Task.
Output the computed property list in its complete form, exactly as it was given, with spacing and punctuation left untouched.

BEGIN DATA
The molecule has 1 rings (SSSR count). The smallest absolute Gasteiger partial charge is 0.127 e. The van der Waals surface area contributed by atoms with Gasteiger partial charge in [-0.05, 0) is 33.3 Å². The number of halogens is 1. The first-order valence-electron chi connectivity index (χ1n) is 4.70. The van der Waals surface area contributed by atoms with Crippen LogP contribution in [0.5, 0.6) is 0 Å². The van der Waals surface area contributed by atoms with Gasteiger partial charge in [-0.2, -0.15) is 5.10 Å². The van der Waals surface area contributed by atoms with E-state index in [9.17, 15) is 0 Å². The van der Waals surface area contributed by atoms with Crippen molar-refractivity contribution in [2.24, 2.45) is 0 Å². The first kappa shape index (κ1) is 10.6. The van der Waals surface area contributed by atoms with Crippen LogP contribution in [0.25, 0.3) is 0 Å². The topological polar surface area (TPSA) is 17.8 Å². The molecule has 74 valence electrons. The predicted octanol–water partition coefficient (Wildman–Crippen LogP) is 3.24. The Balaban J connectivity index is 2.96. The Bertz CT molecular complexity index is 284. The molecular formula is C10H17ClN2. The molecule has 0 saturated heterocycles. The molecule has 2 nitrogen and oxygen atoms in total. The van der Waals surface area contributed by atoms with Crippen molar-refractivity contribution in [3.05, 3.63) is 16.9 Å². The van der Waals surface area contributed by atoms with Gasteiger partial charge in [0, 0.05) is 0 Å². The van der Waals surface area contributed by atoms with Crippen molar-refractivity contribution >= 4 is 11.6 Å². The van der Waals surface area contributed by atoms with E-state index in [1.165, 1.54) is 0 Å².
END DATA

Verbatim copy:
The molecule has 1 rings (SSSR count). The smallest absolute Gasteiger partial charge is 0.127 e. The van der Waals surface area contributed by atoms with Gasteiger partial charge in [-0.05, 0) is 33.3 Å². The number of halogens is 1. The first-order valence-electron chi connectivity index (χ1n) is 4.70. The van der Waals surface area contributed by atoms with Crippen LogP contribution in [0.5, 0.6) is 0 Å². The van der Waals surface area contributed by atoms with Gasteiger partial charge in [-0.2, -0.15) is 5.10 Å². The van der Waals surface area contributed by atoms with E-state index in [9.17, 15) is 0 Å². The van der Waals surface area contributed by atoms with Crippen molar-refractivity contribution in [2.24, 2.45) is 0 Å². The first kappa shape index (κ1) is 10.6. The van der Waals surface area contributed by atoms with Crippen LogP contribution in [0.25, 0.3) is 0 Å². The topological polar surface area (TPSA) is 17.8 Å². The molecule has 74 valence electrons. The predicted octanol–water partition coefficient (Wildman–Crippen LogP) is 3.24. The Balaban J connectivity index is 2.96. The Bertz CT molecular complexity index is 284. The molecular formula is C10H17ClN2. The molecule has 0 saturated heterocycles. The molecule has 2 nitrogen and oxygen atoms in total. The van der Waals surface area contributed by atoms with Crippen molar-refractivity contribution in [3.05, 3.63) is 16.9 Å². The van der Waals surface area contributed by atoms with Gasteiger partial charge in [0, 0.05) is 0 Å². The van der Waals surface area contributed by atoms with Crippen molar-refractivity contribution >= 4 is 11.6 Å². The van der Waals surface area contributed by atoms with E-state index in [1.165, 1.54) is 0 Å².